My take on multitasking

On Fridays (this week on a Saturday) I will choose a topic on which to give my take. Take being a nice word for opinion. I will simply share my thoughts on whatever random topic comes to mind. I look forward to seeing where this section leads us.


I have a friend who recently told me she spent four hours listening to an audiobook whilst working on a 1,000 piece puzzle. She got halfway done with the puzzle, and I have no doubt she retained everything to which she listened.

I, on the other hand, can’t start an audiobook until after I start the workout feature on my watch; otherwise, I miss everything in the interim. However, I was pleasantly surprised to find out I can listen to an audiobook and exercise at the same time.

I seem to be able to do physical things whilst listening to an audiobook, but forget about me doing anything else that engages my mind, like reading or sorting mail.

When I was looking for a job out of college and then again last year, multitasking is one of the required skills often listed by employers. This is interesting given that recent research shows true multitasking is a myth. 

I’m not sure if other people can multitask or not, but I know I cannot. For example, I like to listen to instrumental music while I read (typically Hans Zimmer soundtracks), and I can “listen” to an entire soundtrack without hearing any of the songs. I become so entrenched in my book that I don’t hear anything else going on around me. 

The same thing happens while I am in the car and listening to music. Thankfully, I can listen to audiobooks while I drive, though I sometimes zone out and never know exactly when my trance started. I typically don’t try to backtrack on my audiobooks because it would take me forever to finish one.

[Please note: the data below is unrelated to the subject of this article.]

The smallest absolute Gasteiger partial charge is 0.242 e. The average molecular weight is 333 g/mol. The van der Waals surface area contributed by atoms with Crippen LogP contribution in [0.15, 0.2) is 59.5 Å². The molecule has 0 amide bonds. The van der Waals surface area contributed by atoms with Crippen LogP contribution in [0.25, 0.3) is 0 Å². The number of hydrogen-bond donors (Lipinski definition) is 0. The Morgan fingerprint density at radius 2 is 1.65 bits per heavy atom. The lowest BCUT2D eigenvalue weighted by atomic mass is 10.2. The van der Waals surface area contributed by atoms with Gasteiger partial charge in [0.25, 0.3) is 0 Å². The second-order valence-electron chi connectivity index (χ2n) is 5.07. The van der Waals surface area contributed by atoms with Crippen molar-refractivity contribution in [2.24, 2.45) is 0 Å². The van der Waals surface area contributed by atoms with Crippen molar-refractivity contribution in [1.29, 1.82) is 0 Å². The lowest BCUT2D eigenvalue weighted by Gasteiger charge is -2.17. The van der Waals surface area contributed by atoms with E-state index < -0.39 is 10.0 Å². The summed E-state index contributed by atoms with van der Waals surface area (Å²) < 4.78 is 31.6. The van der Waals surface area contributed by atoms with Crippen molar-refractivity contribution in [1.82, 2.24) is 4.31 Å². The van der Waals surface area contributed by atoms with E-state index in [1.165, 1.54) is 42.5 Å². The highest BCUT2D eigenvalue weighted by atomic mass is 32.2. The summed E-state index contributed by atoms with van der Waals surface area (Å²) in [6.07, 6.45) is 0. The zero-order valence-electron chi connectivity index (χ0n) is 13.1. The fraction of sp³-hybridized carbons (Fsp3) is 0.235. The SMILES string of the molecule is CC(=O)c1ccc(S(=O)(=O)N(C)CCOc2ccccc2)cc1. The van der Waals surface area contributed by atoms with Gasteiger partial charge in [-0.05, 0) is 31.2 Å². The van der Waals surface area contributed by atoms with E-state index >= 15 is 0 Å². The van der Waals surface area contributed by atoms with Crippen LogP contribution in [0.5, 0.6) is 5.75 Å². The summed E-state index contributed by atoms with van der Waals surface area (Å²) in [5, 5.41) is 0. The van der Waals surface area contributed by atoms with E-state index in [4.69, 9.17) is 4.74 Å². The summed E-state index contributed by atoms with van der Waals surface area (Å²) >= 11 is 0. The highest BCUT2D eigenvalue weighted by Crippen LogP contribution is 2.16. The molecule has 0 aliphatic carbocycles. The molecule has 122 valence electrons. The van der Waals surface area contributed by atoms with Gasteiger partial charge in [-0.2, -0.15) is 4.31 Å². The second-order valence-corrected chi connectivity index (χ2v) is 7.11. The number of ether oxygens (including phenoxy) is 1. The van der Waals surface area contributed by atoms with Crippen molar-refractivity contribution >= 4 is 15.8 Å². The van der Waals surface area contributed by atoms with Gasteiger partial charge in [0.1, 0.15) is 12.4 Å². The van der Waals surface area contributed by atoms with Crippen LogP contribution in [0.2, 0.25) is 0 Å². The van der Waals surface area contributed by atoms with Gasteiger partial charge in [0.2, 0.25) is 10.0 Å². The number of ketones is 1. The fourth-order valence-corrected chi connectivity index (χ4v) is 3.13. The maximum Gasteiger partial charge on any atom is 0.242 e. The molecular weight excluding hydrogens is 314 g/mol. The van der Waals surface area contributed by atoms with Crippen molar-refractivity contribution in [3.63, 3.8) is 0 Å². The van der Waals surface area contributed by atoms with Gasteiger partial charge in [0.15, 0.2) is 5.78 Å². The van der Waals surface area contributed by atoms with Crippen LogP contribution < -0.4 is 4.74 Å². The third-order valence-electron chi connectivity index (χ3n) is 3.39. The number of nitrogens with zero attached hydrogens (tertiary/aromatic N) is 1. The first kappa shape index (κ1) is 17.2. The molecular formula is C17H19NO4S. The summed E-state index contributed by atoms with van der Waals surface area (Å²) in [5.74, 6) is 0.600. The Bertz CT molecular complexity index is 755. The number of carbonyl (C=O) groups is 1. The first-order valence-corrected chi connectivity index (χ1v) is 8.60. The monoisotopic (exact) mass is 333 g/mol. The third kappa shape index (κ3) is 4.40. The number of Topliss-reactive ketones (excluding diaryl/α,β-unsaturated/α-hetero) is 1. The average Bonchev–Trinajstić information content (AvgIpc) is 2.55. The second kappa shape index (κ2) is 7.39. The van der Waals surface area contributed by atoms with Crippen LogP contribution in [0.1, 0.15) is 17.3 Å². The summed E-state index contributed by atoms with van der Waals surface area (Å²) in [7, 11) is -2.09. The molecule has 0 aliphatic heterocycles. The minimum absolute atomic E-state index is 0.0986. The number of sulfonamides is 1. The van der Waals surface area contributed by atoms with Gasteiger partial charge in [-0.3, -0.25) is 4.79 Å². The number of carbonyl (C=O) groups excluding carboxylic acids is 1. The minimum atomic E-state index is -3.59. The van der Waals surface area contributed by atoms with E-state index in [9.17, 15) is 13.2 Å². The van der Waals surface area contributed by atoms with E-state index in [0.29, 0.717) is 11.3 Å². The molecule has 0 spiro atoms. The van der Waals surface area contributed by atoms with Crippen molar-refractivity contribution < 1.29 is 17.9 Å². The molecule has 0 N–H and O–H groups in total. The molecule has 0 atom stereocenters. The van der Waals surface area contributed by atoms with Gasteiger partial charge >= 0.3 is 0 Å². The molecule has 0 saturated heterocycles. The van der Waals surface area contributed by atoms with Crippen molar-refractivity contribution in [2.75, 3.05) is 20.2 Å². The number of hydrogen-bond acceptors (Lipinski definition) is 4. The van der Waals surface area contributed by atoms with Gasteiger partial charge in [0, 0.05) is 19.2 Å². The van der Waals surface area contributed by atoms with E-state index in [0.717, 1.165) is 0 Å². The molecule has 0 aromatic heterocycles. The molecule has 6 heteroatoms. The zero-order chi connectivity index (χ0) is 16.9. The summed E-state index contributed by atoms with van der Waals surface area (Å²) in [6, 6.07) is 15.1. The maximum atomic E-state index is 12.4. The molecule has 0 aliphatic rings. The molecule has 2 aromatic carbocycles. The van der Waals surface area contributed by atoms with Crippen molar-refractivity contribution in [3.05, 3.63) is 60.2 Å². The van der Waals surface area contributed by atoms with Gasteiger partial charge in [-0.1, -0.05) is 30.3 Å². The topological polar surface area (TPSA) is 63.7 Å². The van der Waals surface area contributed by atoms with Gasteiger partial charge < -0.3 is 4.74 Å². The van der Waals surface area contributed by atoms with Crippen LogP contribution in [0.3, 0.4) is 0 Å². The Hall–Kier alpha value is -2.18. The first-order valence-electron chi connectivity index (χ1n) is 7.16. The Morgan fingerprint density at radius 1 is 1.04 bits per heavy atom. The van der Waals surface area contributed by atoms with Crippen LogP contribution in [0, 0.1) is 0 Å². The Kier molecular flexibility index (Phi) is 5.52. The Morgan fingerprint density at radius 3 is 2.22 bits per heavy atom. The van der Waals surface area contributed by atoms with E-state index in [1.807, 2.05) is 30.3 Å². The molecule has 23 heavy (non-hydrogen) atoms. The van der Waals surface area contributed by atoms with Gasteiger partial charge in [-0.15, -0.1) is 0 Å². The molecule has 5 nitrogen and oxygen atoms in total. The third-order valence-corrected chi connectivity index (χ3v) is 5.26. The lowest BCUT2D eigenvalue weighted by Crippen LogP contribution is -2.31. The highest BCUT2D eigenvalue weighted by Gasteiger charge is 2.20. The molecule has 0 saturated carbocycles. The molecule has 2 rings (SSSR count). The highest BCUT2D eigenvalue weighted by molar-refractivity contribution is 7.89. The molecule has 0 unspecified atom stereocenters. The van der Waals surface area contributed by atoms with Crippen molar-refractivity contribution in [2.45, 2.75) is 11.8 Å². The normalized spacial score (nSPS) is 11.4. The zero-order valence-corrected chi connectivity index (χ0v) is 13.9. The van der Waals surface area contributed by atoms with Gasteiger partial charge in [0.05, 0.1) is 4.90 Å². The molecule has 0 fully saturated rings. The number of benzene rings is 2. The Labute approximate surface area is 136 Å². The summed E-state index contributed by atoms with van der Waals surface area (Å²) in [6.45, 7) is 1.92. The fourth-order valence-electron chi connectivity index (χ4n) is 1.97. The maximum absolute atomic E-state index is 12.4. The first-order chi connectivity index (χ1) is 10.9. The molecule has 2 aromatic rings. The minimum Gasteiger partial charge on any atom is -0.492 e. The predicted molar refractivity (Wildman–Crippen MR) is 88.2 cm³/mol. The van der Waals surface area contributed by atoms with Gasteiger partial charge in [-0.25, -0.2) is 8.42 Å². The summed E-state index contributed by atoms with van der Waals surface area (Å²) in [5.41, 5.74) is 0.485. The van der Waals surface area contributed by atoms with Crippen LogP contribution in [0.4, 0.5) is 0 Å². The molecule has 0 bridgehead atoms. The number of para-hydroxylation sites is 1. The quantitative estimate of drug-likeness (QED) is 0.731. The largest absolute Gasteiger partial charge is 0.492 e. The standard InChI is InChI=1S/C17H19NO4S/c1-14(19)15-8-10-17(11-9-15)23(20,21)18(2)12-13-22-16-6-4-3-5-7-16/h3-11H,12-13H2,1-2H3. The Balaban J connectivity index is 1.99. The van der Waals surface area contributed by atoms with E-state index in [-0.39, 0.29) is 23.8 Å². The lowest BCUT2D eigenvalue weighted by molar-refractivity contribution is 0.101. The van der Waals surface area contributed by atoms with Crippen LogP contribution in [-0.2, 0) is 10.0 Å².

I am slightly ADS (Attention Deficit—Squirrel!) which doesn’t help my multitasking abilities. I don’t profess to have the wherewithal to say, text someone and converse with someone else at the same time, or to be able to watch TV and read a book simultaneously. I can technically do them at the same time, but one thing is neglected in the process. If I’m texting or reading, the other things happening around me don’t even exist anymore. 

I’ve accepted my inability to multitask, and I don’t think there is anything wrong with lacking this skill—if it is even possible to have in the first place.

2 Replies to “My take on multitasking”

  1. I’m only good at multi-tasking when it involves two to three different sensory functions. Seeing and hearing, hearing and touch, touch and seeing…you get the point. Rarely can I do things that require the same sensory functions. Reading and listening to Dustin say something is one of the most challenging. I usually have to stop reading if he’s going to say more than a sentence or two.

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    1. Interesting. I’m very good at saying “uh-huh” while someone is talking to me as I’m reading or texting, but I’m not really doing either thing well in those instances. Listening is especially hard for me, even if I’m just sitting listening to a sermon and not engaged in anything else. I’m a visual learner, so purely auditory things are hard for me. Classrooms seem to be the exception, I can do a bit better during lectures, especially if there is a PowerPoint and/or other visuals.

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